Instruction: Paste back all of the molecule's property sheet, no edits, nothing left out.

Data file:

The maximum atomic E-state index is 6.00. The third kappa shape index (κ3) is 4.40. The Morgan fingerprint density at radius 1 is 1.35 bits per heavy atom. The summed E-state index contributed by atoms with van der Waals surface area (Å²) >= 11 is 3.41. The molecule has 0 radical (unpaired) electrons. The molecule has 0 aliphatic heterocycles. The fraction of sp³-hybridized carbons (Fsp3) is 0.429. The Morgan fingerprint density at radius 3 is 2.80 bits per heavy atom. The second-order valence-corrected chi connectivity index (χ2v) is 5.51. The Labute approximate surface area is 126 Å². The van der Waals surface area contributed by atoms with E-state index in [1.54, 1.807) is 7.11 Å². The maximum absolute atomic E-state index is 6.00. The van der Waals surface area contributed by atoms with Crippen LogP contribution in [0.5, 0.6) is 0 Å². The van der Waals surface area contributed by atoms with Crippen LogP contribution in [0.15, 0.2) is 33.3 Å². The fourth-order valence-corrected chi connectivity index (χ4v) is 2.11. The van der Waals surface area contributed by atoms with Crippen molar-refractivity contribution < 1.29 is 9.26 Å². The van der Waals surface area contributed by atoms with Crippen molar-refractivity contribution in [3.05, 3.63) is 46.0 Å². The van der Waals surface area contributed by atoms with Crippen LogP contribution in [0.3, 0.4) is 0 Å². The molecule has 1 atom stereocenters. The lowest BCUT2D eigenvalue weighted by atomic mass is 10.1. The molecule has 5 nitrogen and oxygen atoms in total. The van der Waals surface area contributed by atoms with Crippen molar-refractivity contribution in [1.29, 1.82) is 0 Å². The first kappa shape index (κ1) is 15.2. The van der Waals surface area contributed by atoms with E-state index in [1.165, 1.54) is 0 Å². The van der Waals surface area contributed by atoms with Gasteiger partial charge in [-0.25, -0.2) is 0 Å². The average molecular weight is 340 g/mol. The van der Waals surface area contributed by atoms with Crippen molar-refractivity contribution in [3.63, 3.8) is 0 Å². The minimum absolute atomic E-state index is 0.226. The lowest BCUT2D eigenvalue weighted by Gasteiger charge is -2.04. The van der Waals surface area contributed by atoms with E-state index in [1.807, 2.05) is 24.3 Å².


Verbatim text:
The maximum atomic E-state index is 6.00. The third kappa shape index (κ3) is 4.40. The Morgan fingerprint density at radius 1 is 1.35 bits per heavy atom. The summed E-state index contributed by atoms with van der Waals surface area (Å²) >= 11 is 3.41. The molecule has 0 radical (unpaired) electrons. The molecule has 0 aliphatic heterocycles. The fraction of sp³-hybridized carbons (Fsp3) is 0.429. The Morgan fingerprint density at radius 3 is 2.80 bits per heavy atom. The second-order valence-corrected chi connectivity index (χ2v) is 5.51. The Labute approximate surface area is 126 Å². The van der Waals surface area contributed by atoms with E-state index in [1.54, 1.807) is 7.11 Å². The maximum absolute atomic E-state index is 6.00. The van der Waals surface area contributed by atoms with Crippen LogP contribution in [0.5, 0.6) is 0 Å². The van der Waals surface area contributed by atoms with Crippen LogP contribution in [0.15, 0.2) is 33.3 Å². The fourth-order valence-corrected chi connectivity index (χ4v) is 2.11. The van der Waals surface area contributed by atoms with Crippen molar-refractivity contribution < 1.29 is 9.26 Å². The van der Waals surface area contributed by atoms with Crippen molar-refractivity contribution in [3.05, 3.63) is 46.0 Å². The van der Waals surface area contributed by atoms with Crippen LogP contribution in [0.3, 0.4) is 0 Å². The molecule has 1 atom stereocenters. The lowest BCUT2D eigenvalue weighted by atomic mass is 10.1. The molecule has 5 nitrogen and oxygen atoms in total. The van der Waals surface area contributed by atoms with Crippen molar-refractivity contribution in [1.29, 1.82) is 0 Å². The first kappa shape index (κ1) is 15.2. The van der Waals surface area contributed by atoms with E-state index in [1.165, 1.54) is 0 Å². The van der Waals surface area contributed by atoms with Gasteiger partial charge in [-0.25, -0.2) is 0 Å². The average molecular weight is 340 g/mol. The van der Waals surface area contributed by atoms with Crippen molar-refractivity contribution in [3.63, 3.8) is 0 Å². The minimum absolute atomic E-state index is 0.226. The lowest BCUT2D eigenvalue weighted by Gasteiger charge is -2.04. The van der Waals surface area contributed by atoms with E-state index in [1.807, 2.05) is 24.3 Å².